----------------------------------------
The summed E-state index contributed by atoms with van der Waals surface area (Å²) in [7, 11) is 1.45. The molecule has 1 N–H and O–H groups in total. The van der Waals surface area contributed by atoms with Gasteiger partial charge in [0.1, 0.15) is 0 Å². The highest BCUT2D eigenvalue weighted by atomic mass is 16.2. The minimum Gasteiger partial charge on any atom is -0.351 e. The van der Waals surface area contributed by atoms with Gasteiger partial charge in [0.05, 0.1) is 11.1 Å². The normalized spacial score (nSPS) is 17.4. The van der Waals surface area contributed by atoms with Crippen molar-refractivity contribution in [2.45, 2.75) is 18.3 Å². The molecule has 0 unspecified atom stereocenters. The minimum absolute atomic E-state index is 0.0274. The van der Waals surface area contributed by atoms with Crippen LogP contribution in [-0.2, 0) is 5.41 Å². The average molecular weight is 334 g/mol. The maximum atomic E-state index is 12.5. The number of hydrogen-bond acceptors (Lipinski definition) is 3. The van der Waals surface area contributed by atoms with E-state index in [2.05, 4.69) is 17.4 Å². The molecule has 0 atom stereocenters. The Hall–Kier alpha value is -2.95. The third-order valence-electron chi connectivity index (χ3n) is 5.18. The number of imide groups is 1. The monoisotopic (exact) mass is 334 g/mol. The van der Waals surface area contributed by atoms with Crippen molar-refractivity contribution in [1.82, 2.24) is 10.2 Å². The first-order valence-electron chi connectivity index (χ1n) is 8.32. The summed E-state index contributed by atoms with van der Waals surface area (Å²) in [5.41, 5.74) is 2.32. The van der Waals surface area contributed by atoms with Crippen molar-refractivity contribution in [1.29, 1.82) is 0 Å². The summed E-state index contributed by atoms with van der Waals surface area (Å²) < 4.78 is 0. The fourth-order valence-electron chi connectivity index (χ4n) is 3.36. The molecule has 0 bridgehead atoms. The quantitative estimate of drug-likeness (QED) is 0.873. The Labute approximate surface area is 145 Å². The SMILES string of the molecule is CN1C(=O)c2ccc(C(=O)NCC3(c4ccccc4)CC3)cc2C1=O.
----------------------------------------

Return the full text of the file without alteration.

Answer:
The summed E-state index contributed by atoms with van der Waals surface area (Å²) in [7, 11) is 1.45. The molecule has 1 N–H and O–H groups in total. The van der Waals surface area contributed by atoms with Gasteiger partial charge in [0.1, 0.15) is 0 Å². The highest BCUT2D eigenvalue weighted by atomic mass is 16.2. The minimum Gasteiger partial charge on any atom is -0.351 e. The van der Waals surface area contributed by atoms with Gasteiger partial charge in [0.05, 0.1) is 11.1 Å². The normalized spacial score (nSPS) is 17.4. The van der Waals surface area contributed by atoms with Crippen molar-refractivity contribution in [2.45, 2.75) is 18.3 Å². The molecule has 0 unspecified atom stereocenters. The minimum absolute atomic E-state index is 0.0274. The van der Waals surface area contributed by atoms with Crippen LogP contribution in [-0.2, 0) is 5.41 Å². The average molecular weight is 334 g/mol. The maximum atomic E-state index is 12.5. The number of hydrogen-bond acceptors (Lipinski definition) is 3. The van der Waals surface area contributed by atoms with E-state index in [2.05, 4.69) is 17.4 Å². The molecule has 0 atom stereocenters. The Hall–Kier alpha value is -2.95. The third-order valence-electron chi connectivity index (χ3n) is 5.18. The number of imide groups is 1. The monoisotopic (exact) mass is 334 g/mol. The van der Waals surface area contributed by atoms with Crippen molar-refractivity contribution in [1.82, 2.24) is 10.2 Å². The first-order valence-electron chi connectivity index (χ1n) is 8.32. The summed E-state index contributed by atoms with van der Waals surface area (Å²) in [5.41, 5.74) is 2.32. The van der Waals surface area contributed by atoms with Crippen molar-refractivity contribution in [1.29, 1.82) is 0 Å². The summed E-state index contributed by atoms with van der Waals surface area (Å²) < 4.78 is 0. The fourth-order valence-electron chi connectivity index (χ4n) is 3.36. The molecule has 0 bridgehead atoms. The quantitative estimate of drug-likeness (QED) is 0.873. The Labute approximate surface area is 145 Å². The SMILES string of the molecule is CN1C(=O)c2ccc(C(=O)NCC3(c4ccccc4)CC3)cc2C1=O.